‘Playhouse 90’ was the thing

Sep 2, 2002  •  Post A Comment

We think of “Playhouse 90” as belonging to, even epitomizing, TV’s Golden Age of live drama. But this most famous of all weekly anthologies really served as a bridge between two eras: the bitter and the sweet, but not in that order.
When it premiered on the CBS Television Network on Oct. 4, 1956, it could boast a new live 90-minute production every week. By the time it signed off as a regularly scheduled broadcast on Jan. 21, 1960-more than 100 plays later-the output had been reduced to one play every other week, and instead of being strictly live, the plays were either entirely or partially on videotape. Some were even shot on film.
Even at the outset it was ending an era, the era of “Live from New York.” Live it was, at least at the beginning, but “Playhouse 90” originated at “Television City in Hollywood,” the vast and handsome production complex CBS had built at the corner of Beverly and Fairfax-near another great cultural landmark, Canter’s Delicatessen. While Television City has become vaster if not handsomer in the intervening years, Canter’s, unlike almost everything else in the world, remains relatively and mercifully unchanged.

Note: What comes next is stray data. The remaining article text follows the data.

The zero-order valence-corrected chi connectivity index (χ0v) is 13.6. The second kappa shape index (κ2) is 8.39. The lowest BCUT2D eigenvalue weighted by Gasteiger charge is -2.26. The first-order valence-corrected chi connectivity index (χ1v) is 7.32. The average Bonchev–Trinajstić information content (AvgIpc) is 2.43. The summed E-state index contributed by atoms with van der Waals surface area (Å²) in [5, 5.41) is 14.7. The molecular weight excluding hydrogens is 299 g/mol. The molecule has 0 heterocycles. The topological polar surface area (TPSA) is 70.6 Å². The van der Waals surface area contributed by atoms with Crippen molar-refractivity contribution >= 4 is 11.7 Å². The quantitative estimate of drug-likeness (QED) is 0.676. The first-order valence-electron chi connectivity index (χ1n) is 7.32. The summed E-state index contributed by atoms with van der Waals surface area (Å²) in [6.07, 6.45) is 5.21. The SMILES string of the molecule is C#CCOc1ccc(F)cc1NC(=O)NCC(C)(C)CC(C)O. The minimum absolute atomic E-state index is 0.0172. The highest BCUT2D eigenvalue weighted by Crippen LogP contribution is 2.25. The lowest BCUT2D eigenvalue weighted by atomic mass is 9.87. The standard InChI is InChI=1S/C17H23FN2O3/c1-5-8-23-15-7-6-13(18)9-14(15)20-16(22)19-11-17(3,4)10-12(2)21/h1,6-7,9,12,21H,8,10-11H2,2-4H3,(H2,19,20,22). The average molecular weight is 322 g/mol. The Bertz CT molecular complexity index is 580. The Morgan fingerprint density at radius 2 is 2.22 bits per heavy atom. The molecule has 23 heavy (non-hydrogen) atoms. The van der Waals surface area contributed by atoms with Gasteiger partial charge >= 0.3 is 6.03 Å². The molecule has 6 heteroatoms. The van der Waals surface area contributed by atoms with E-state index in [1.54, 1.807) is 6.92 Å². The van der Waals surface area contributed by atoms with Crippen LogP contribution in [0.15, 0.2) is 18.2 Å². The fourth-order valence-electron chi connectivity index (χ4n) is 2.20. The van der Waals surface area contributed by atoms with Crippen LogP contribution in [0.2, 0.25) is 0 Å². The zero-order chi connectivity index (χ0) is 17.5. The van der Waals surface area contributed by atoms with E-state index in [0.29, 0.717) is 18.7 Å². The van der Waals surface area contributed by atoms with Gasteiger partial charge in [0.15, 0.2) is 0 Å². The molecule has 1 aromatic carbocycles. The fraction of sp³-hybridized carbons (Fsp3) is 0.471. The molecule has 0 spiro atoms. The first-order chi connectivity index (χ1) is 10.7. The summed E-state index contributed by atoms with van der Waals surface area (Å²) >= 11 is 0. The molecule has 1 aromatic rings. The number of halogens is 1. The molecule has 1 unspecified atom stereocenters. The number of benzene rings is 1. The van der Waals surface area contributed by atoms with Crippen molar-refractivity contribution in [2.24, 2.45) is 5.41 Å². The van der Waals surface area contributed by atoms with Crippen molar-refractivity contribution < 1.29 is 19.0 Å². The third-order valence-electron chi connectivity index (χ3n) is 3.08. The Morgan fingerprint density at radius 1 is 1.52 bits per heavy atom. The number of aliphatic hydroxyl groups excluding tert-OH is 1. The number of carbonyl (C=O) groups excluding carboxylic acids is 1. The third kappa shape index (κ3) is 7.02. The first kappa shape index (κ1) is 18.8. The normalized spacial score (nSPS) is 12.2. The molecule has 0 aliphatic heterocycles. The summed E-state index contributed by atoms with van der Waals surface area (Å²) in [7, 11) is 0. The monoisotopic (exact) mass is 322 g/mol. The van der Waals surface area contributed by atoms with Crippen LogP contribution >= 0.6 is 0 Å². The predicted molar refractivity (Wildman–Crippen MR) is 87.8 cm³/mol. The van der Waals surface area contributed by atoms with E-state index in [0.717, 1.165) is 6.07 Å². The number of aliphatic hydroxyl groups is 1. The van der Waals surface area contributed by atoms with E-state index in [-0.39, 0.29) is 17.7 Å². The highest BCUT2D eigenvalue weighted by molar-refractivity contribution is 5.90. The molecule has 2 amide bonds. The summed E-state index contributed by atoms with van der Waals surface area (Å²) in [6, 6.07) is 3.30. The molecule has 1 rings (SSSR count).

So great is the renown of “Playhouse 90” and so lustrous its reputation that casual chroniclers of TV history assume it to have been among the first of the weekly drama anthologies when it was one of the last. “Playhouse 90” ushered the era out, though that was hardly considered its mission at the time. In subsequent years, CBS has attempted the occasional de facto revival of the “Playhouse 90” brand name, affixing it to this or that drama special, even one 120 minutes long, but in this case as in so many others, “Nothing can bring back the hour [and a half] of splendor in the grass, of glory in the flower.”
Should we, “Grieve not, but find strength in what remains behind?” No, let’s grieve. The demise of “Playhouse 90” marked the demise of the Golden Age and all these years later that’s still to be mourned.